As a fiction writer, it actually helps if you had a screwed up childhood or identity issues or what have you, because those are the sorts of real human problems that go into making real human characters out of the ideas in your head; those are the sorts of fictional people people want to read about. As a nonfiction writer, reality’s okay–all you have to do is be able to organize it in such a way that it becomes interesting and meaningful. Nonfiction is intensely personal, and it’s that, very intimate, nature, and the author’s ability to bring others into that space, that makes for a good piece. Drama isn’t necessary if you’re doing it right.

So yes, I like fiction–I like reading it, and I want to like writing it. But the fact is, at this point at least, I’m a nonfiction writer–might as well step out of the shadows and claim it outloud.

The Easy Choice

I am currently faced with two choices: move to California, or move to Seattle. At the moment, everything in me is pulling for a certain one of those options. (Incidentally, less than a week ago, quite a bit of me was pulling for the opposite one.)

“That’s easy, then!” you say. “You pick the one you want the most!”

Ahh–if only it were that easy. But, see, the thing is, whenever I come at a problem like this, I see two potential outcomes to making the easy choice:

1) I am happy in my choice, and get to say “Ah, I knew this was right! Good thing I followed my instincts…” Still, I always have to wonder if the critics were right, and it wasn’t so much instincts as insecurities that led me; if I’d have been happier on the flip side.

2) I am absolutely miserable in my choice, and say to myself, “Why, oh why didn’t I do the other thing? I knew I was meant to overcome my misgivings and do the other thing…”

Alternately, if I pick the hard choice, I have my choice of these outcomes:

1) I’m miserable, and realize I should have followed my instincts; or,

2) I’m happy, or at least remotely happy, and get to feel extra happy because I pushed myself and overcame my flawed instincts.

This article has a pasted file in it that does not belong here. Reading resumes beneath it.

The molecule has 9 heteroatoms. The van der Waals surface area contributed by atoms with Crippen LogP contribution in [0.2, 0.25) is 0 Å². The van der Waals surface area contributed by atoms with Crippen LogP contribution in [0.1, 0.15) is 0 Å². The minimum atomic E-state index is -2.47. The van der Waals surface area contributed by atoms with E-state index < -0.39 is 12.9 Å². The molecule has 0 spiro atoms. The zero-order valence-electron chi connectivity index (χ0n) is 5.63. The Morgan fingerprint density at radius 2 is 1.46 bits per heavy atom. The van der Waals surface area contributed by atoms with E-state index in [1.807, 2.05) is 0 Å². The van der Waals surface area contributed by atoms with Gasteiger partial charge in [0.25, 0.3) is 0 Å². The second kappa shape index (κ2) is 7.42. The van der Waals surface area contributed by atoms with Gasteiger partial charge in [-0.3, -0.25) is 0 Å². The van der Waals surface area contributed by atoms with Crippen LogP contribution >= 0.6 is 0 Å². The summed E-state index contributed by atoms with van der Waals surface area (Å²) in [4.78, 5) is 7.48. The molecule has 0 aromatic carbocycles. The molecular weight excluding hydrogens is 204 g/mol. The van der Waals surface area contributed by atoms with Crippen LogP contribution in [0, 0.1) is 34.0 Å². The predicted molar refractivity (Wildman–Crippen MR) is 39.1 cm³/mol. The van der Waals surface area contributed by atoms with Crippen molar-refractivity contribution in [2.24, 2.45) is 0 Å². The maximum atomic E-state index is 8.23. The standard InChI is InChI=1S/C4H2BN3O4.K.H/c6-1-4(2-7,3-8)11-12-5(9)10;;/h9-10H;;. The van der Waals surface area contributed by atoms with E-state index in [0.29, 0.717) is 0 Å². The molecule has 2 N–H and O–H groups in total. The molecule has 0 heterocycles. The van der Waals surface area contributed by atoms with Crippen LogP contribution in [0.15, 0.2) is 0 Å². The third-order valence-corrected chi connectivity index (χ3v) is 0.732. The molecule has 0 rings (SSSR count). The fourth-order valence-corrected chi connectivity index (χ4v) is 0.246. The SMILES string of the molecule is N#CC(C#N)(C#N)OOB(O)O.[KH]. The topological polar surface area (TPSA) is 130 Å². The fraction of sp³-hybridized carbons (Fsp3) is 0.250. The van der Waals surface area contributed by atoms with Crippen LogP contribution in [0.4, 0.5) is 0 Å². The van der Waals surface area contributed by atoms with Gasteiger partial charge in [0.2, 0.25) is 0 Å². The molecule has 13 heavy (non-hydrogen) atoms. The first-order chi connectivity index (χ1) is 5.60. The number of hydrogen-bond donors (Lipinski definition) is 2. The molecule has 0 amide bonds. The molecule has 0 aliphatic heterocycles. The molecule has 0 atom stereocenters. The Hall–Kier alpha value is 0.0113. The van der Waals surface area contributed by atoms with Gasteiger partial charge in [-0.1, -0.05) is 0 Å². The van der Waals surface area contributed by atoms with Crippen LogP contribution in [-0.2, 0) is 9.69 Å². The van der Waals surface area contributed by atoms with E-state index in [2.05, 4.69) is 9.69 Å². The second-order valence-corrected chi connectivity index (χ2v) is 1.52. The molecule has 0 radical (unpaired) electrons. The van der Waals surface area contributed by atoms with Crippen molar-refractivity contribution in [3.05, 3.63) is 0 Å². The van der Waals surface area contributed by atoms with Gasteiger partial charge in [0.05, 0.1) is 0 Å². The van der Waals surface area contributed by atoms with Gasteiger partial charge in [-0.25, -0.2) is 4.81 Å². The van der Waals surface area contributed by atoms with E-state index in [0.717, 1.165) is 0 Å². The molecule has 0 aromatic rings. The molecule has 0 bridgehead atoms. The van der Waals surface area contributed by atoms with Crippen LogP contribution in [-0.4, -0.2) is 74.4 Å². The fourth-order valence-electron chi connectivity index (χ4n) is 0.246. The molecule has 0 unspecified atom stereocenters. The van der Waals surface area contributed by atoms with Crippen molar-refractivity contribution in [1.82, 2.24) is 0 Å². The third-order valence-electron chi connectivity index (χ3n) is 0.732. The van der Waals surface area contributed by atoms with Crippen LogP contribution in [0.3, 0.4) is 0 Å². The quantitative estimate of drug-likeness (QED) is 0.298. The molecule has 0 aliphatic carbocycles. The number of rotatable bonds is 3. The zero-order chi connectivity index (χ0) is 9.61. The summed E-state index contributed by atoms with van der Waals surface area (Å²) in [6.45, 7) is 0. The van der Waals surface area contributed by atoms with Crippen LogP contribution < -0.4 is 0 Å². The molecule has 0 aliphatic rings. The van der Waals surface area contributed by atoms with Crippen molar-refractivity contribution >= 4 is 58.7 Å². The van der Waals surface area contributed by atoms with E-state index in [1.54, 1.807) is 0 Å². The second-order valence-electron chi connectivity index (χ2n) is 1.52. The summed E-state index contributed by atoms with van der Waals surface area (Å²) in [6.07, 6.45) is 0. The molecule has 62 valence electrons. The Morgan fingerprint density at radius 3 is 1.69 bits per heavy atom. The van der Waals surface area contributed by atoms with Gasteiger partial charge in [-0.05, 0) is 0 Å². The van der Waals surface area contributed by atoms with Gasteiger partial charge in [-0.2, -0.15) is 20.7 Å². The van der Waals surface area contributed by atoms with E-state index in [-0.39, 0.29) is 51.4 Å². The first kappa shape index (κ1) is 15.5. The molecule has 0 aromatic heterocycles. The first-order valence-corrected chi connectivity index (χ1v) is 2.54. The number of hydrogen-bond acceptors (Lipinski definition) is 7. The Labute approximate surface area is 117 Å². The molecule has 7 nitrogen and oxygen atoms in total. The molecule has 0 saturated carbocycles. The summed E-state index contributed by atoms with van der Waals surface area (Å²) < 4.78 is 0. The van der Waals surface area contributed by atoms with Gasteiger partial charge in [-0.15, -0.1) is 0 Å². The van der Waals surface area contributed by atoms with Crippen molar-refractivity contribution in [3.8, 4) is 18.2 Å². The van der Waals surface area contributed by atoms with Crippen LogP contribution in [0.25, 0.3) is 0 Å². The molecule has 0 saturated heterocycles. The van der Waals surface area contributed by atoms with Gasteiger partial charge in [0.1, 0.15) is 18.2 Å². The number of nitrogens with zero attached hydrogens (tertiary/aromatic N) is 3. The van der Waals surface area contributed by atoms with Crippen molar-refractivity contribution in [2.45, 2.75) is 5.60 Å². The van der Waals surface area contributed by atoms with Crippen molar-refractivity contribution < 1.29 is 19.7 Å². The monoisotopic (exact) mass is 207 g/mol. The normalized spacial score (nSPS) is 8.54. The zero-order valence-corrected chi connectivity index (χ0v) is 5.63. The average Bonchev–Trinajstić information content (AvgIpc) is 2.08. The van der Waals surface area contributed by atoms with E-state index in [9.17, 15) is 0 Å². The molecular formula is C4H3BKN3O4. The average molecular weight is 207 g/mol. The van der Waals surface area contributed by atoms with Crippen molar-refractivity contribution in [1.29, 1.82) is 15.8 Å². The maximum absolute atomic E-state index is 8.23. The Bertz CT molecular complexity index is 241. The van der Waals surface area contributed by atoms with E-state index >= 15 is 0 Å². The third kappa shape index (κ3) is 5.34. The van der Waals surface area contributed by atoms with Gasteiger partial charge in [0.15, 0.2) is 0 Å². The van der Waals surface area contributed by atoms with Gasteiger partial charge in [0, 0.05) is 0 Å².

In other words, if I make the easy choice, I will second-guess it down the road and likely never be fully satisfied; if I make the harder choice, I will either be miserable or uber-happy.

Sigh. Why can’t I know now whether my instincts are to be trusted or defeated? And why can’t the easy choice ever actually be the easy choice?

Paralysis

Tomorrow is Monday. And what are my plans? Well, I’ll meet a friend for coffee in the morning, and I’ll do some mowing and/or log pulling for my dad in the afternoon. That’s it. That’s my entire fixed-point day–two tasks.

I hate this. Like, really, truly hate it. I am now, for the first time since I was 12 and took my first summer job picking blueberries, unemployed. And yes, I know, that’s part of life, particularly in today’s [insert expletive] economy, but what sucks most to me is not just that I’m unemployed, but that my psyche seems dead-set on keeping me that way, undercutting any attempts I make at employment with a simple, deadly question: Is that really what you want to do next? Is it really what you should do?

And the truth is, I don’t know–and, until I do, I am absolutely petrified to take a step in any direction, for fear it will prove to be the wrong one. I spend my days looking for jobs, saving them, and then go back through them second-guessing: do I want to go back to Seattle? Would I be OK moving to New York? Would I actually be able to handle that role? I sit down daily to write emails to my professional contacts, only to wonder: if they respond, what then? Am I looking for a job if they have one, or just a bit of professional advice? Would it be better to contact this person now, or later, once I know a little better where I am, and where I am headed?

I have always been one to over-analyze things and, objectively, I know that that is what I am doing now. The answer to most of my questions is actually “yeah, I think I could handle that.” But the terrible truth is that when I have little with which to occupy my time, what else can I do but think, and what else is there to think about but why I am sitting around jobless? It’s a vicious cycle: job-free time leads to over-thought; over-thought leads to paralysis; paralysis leads to more job-free time.

Lesson learned: there is a reason I kept myself so busy for the eight years of high school and college. The reason is, I do better when I have things to do. Despite my introvert’s need for alone time to rest and recoup, I am still happier when I’m up early, occupied all day at school or work or in extracurriculars, and have just a few moments to myself every night before I drop, exhausted, back into bed. I never thought I would miss a life when, as in high school, I sometimes wouldn’t see my house in the daylight for weeks, or, as in college, I would sometimes find myself stumbling in around 3 or 4am on a production night at the paper, with a test and work the next day. But I do.